[ 1 ] [ 2 ] [ 3 ] [ 4 ] [ 5 ] [ 6 ] [ 7 ] [ 8 ]

Session E-COVR

Coverage and Advanced Testing

Lisa Slater Nicholls

What we’ll cover

This session is about testing apps thoroughly. That's a tall order, because testing means more than just " running tests" . Tests have to be designed, before they're run, and interpreted afterwards.

A large portion of the session is devoted to showing you how to get maximum value from Coverage analysis in Visual FoxPro. You will learn to tune, extend, and subclass the shipping Coverage Profiler classes. You'll also learn about the concepts of Coverage and Profiling as they apply to, and are implemented in, VFP.

The SET COVERAGE TO <filename> command, which was new in VFP 5, automatically generates a log during code execution. This data can help you pinpoint areas of your code that may not have been tested sufficiently, are under-utilized, or are responsible for unacceptable delays. COVERAGE.APP, shipping with VFP 6, analyzes the log for you and allows you to explore these possibilities.

Coverage is a new and exciting feature in VFP, but it's only part of the picture. To make your apps robust, you should be familiar with some other testing concepts and tools, beyond coverage and profiling, so the session introduces these additional topics for you to evaluate and investigate.

Bug-flushing is respectable work

When you look for defects in code, it's often difficult to keep your mind on this goal, as separate work from code development. As developers, we're all problem solvers, and we like to fix things. It eases our personal pain. This is one reason why having testers who do not develop, if your organization is large enough, is so helpful (a subject to which I'll return later).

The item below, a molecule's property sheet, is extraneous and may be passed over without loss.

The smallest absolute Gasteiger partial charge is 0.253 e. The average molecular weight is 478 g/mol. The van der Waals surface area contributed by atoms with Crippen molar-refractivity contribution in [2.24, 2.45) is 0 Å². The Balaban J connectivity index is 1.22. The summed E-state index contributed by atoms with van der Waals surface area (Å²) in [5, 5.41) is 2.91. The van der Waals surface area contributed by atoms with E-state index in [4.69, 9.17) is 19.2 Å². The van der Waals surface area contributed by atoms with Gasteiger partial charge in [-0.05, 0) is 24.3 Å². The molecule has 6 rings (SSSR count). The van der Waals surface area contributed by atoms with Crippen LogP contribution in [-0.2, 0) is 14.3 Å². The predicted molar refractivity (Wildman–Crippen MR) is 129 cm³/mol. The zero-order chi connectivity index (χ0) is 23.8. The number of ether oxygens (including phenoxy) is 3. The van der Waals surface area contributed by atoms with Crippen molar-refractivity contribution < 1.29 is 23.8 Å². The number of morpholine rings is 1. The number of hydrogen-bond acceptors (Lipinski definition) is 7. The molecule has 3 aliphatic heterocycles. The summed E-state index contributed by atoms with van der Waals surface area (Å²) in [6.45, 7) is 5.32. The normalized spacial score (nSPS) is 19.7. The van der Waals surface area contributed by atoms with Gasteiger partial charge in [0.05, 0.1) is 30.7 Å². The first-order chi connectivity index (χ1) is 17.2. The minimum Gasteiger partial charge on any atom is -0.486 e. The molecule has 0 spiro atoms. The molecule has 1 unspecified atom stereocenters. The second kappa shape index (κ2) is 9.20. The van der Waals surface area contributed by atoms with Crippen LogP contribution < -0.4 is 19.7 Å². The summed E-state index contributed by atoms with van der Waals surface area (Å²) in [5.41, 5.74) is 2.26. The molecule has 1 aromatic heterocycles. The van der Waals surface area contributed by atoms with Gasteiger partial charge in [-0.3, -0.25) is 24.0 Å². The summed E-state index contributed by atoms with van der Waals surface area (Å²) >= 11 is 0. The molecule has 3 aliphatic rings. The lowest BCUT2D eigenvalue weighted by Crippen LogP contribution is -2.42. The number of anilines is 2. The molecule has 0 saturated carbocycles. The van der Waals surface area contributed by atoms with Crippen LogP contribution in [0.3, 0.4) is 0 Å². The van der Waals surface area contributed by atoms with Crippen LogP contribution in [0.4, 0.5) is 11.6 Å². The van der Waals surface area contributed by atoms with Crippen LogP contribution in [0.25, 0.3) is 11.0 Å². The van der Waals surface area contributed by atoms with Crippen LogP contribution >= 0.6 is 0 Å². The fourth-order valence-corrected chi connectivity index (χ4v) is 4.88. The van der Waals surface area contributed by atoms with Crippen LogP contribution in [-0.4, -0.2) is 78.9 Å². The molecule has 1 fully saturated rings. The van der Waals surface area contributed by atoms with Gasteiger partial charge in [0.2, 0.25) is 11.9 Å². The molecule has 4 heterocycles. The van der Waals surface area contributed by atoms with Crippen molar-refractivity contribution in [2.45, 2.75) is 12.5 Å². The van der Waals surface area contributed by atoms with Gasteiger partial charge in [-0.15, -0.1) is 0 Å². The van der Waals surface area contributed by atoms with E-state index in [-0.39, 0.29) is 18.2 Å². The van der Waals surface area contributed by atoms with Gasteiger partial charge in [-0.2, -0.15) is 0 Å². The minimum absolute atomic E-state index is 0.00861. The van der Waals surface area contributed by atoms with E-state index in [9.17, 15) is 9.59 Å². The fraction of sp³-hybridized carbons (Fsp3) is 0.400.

Testing is not debugging

Although it satisfies our personal urges, attempting to explain or debug crashes as you go is not as productive as logging bugs without attempting explanation and fixes. Fixing one bug in isolation can actually contribute to a wrong conclusion about its cause, and eventually to more complex bugs that multiply like roaches. One bug in isolation may be mystifying, while it looks obvious (and easy to fix) once it's seen in the context of a bug log containing many other issues, a statistical analysis of coverage, and other components that make up a " full body of evidence" .

Even if you do all your own testing, do your best to collect this evidence before you jump to make bug fixes. You'll find each bug take less time to fix this way.

Testing is not (for once!) about performance

I mentioned that the coverage log generated by VFP helps you find " unacceptable delays" in your code. As VFP developers, we are so used to thinking about testing our code to tweak it for minute advantages of speed, that sometimes we think this is the whole point of testing.

Although you can use the log to help you tweak performance, that isn't the kind of delay you should be thinking about here. VFP executes most lines of code extremely quickly -- so quickly that the limited resolution of the log gives out. Most lines will show up as taking 0.000 seconds in the log!

You can use a slow machine to bring up the timings until you can see some relative times of execution (you'll find some tips to make this easier, later in this paper). If you do, however, be aware that the very act of writing the log demonstrably affects these results, and may invalidate any conclusions you draw from the log.

Instead, the " unacceptable delays" I want you to think about are gross timing differentials. Did a SQL SELECT take four times as long against one lookup table than another? Perhaps a DELETED() tag is missing or somebody overrode the .Load method of a form class and the DELETED OFF setting is lost. Did a .Refresh() method code take a suspicious length of time? Perhaps it triggers a lot more code than you think it does. Is a loop running twice, or more times, is its exit value wrongly initialized or its record set inappropriately defined?